On one hand it can be risky to 'come out', increasing our emotional vulnerability in a room of student-consumers and potentially drawing the ire of an institution not built to accommodate us. On the other, those student-consumers are often incurring thousands of pounds of debt to be in the classroom while we as university teachers are discussing our lived experiences as part of our (often well-paid) jobs. Thus, the rewards and risks are differently experienced depending on role as well as intersecting structural identities, and they complicate discussions about the political desirability of non- or less-hierarchical classrooms.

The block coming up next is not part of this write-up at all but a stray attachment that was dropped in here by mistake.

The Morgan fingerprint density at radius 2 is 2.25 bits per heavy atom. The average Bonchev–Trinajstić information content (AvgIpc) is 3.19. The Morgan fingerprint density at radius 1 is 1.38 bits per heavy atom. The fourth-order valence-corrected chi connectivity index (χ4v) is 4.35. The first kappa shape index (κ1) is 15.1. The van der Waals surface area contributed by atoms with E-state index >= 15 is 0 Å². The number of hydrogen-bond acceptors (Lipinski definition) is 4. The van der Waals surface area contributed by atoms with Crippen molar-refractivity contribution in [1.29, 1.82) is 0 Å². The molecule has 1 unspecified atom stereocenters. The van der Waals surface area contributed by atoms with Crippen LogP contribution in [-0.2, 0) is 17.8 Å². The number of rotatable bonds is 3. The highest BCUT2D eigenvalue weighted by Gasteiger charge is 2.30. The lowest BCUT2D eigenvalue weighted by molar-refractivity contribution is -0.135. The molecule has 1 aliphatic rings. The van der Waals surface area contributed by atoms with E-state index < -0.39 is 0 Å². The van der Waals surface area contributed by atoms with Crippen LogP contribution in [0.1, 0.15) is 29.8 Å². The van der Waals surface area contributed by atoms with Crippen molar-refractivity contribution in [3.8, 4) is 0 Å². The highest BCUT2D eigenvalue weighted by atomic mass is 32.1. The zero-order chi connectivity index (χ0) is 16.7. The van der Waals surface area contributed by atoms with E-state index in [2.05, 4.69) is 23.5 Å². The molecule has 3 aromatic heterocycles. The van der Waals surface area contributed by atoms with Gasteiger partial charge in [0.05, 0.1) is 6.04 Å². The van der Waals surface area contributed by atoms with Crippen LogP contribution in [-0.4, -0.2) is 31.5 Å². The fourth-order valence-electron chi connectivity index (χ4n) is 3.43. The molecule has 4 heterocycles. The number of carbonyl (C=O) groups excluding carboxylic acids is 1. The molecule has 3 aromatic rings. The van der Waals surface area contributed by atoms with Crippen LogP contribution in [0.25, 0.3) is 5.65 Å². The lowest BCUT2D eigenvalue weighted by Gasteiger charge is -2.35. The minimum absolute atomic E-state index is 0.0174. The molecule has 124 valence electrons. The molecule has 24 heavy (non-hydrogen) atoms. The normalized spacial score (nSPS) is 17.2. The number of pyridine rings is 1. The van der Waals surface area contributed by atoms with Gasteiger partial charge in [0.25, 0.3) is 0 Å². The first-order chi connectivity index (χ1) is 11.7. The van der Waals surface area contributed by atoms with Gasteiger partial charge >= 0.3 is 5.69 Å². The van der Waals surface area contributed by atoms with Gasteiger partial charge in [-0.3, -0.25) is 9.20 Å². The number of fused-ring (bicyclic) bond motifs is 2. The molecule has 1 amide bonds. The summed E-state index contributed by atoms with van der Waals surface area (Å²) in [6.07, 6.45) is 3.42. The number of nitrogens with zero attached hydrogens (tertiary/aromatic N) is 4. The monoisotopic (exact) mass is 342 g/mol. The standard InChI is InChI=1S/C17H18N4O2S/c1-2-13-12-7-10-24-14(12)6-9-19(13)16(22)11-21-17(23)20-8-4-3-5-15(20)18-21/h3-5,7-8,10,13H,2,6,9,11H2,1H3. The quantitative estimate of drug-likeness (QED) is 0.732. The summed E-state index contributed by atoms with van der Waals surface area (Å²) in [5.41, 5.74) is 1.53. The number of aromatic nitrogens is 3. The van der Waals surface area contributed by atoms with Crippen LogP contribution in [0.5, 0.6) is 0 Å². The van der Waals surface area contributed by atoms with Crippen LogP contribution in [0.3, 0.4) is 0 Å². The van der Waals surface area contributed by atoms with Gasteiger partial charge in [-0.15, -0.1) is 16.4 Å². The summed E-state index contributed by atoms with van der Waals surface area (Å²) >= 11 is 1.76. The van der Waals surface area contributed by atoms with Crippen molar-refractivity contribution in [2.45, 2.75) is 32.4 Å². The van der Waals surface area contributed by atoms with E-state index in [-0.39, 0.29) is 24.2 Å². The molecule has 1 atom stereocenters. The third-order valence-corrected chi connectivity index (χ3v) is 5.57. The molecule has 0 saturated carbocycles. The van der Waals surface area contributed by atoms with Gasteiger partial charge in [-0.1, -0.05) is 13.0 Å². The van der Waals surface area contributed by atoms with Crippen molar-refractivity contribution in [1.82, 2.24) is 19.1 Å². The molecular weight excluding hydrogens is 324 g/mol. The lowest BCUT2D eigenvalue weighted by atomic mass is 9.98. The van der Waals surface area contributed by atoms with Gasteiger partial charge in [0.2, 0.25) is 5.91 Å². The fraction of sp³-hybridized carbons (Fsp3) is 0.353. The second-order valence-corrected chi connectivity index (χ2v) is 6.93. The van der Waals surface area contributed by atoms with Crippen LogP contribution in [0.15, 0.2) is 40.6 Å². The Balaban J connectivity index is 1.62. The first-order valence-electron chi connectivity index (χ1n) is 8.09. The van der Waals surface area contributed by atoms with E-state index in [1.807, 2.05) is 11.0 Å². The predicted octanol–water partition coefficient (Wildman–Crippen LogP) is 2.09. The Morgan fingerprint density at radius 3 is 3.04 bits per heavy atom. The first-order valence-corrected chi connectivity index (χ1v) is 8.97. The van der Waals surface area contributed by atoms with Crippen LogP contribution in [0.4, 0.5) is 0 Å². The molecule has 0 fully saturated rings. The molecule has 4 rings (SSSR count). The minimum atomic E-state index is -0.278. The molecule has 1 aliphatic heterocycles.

The contradictory use of authority in our teaching highlights the queer temporality of acknowledging where we are now but trying to use this to create the futures we want to see. We described instances of using our privilege and positions of authority in the classroom to bring up race, to challenge privilege, and to disrupt curricula that go against our queer feminist ethic of care. While we have relative autonomy in our classrooms to do this, such negotiations can demand significant emotional labour. Our emotions are as much an instrument in our teaching as in our research, and we must draw on our felt sense of students' needs and comfort levels in order to make decisions. However, as Pereira (2012) argues, this important emotional labour, particularly around establishing trust, requires time for relationship-building and deep dialogue; this time is not made available to us, and when we forge it ourselves, it is unpaid. The imperatives of feminist teaching in neoliberal universities demand unremunerated (and starkly gendered) labour which reproduces the systems of domination we seek to undo, and so we perpetually return to the contradictions of resisting the present while prefiguring the feminist future.